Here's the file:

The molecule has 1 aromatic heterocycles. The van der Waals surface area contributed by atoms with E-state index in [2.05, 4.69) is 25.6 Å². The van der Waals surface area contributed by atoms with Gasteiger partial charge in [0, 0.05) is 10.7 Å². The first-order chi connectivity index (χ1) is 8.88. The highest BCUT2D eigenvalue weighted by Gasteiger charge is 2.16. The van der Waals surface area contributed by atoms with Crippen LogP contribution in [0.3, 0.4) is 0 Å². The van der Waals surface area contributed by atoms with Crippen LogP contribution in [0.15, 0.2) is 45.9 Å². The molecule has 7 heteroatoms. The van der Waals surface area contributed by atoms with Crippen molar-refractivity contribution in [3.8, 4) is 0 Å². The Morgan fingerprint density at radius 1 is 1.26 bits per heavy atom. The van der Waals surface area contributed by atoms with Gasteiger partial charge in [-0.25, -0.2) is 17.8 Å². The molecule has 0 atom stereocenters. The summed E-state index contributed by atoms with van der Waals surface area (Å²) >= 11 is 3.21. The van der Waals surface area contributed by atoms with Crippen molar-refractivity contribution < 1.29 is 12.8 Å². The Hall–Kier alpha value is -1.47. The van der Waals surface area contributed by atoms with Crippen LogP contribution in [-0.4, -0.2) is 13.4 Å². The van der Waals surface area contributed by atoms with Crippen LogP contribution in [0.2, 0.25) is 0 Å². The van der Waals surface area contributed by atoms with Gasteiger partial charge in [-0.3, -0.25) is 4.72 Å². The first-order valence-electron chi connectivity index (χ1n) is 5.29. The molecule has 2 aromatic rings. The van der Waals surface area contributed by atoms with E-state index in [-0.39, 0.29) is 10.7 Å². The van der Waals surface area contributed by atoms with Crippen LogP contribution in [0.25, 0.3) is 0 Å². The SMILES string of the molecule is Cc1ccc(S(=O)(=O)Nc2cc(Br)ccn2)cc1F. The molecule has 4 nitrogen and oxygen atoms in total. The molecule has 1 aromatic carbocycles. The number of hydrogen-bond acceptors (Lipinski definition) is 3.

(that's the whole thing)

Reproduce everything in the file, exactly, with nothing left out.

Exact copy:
The molecule has 1 aromatic heterocycles. The van der Waals surface area contributed by atoms with E-state index in [2.05, 4.69) is 25.6 Å². The van der Waals surface area contributed by atoms with Gasteiger partial charge in [0, 0.05) is 10.7 Å². The first-order chi connectivity index (χ1) is 8.88. The highest BCUT2D eigenvalue weighted by Gasteiger charge is 2.16. The van der Waals surface area contributed by atoms with Crippen LogP contribution in [0.3, 0.4) is 0 Å². The van der Waals surface area contributed by atoms with Crippen LogP contribution in [0.15, 0.2) is 45.9 Å². The molecule has 7 heteroatoms. The van der Waals surface area contributed by atoms with Crippen molar-refractivity contribution in [3.8, 4) is 0 Å². The Morgan fingerprint density at radius 1 is 1.26 bits per heavy atom. The van der Waals surface area contributed by atoms with Gasteiger partial charge in [-0.25, -0.2) is 17.8 Å². The molecule has 0 atom stereocenters. The summed E-state index contributed by atoms with van der Waals surface area (Å²) >= 11 is 3.21. The van der Waals surface area contributed by atoms with Crippen molar-refractivity contribution < 1.29 is 12.8 Å². The Hall–Kier alpha value is -1.47. The van der Waals surface area contributed by atoms with Crippen LogP contribution in [-0.4, -0.2) is 13.4 Å². The van der Waals surface area contributed by atoms with Crippen LogP contribution in [0.2, 0.25) is 0 Å². The van der Waals surface area contributed by atoms with Gasteiger partial charge in [-0.3, -0.25) is 4.72 Å². The first-order valence-electron chi connectivity index (χ1n) is 5.29. The molecule has 2 aromatic rings. The van der Waals surface area contributed by atoms with E-state index in [-0.39, 0.29) is 10.7 Å². The van der Waals surface area contributed by atoms with Crippen LogP contribution in [0.25, 0.3) is 0 Å². The SMILES string of the molecule is Cc1ccc(S(=O)(=O)Nc2cc(Br)ccn2)cc1F. The molecule has 4 nitrogen and oxygen atoms in total. The molecule has 1 aromatic carbocycles. The number of hydrogen-bond acceptors (Lipinski definition) is 3.